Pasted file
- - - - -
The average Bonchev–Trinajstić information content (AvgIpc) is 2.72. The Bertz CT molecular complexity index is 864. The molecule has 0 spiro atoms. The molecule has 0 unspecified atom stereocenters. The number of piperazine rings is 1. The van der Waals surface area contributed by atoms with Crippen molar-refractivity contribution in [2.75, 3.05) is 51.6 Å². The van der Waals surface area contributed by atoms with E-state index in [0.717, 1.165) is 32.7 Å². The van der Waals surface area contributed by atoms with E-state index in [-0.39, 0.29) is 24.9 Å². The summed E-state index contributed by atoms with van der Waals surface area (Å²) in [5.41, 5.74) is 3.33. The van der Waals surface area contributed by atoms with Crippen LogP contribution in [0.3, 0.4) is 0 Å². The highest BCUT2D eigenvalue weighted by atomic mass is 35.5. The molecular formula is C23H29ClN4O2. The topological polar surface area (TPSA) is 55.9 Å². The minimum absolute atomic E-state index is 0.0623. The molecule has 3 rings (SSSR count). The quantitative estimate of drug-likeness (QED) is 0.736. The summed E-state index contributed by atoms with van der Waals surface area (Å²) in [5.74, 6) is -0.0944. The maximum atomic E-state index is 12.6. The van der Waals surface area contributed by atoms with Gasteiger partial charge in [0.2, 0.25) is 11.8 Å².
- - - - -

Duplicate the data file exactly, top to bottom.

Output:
The average Bonchev–Trinajstić information content (AvgIpc) is 2.72. The Bertz CT molecular complexity index is 864. The molecule has 0 spiro atoms. The molecule has 0 unspecified atom stereocenters. The number of piperazine rings is 1. The van der Waals surface area contributed by atoms with Crippen molar-refractivity contribution in [2.75, 3.05) is 51.6 Å². The van der Waals surface area contributed by atoms with E-state index in [0.717, 1.165) is 32.7 Å². The van der Waals surface area contributed by atoms with E-state index in [-0.39, 0.29) is 24.9 Å². The summed E-state index contributed by atoms with van der Waals surface area (Å²) in [5.41, 5.74) is 3.33. The van der Waals surface area contributed by atoms with Crippen LogP contribution in [0.3, 0.4) is 0 Å². The highest BCUT2D eigenvalue weighted by atomic mass is 35.5. The molecular formula is C23H29ClN4O2. The topological polar surface area (TPSA) is 55.9 Å². The minimum absolute atomic E-state index is 0.0623. The molecule has 3 rings (SSSR count). The quantitative estimate of drug-likeness (QED) is 0.736. The summed E-state index contributed by atoms with van der Waals surface area (Å²) in [5.74, 6) is -0.0944. The maximum atomic E-state index is 12.6. The van der Waals surface area contributed by atoms with Gasteiger partial charge in [0.2, 0.25) is 11.8 Å².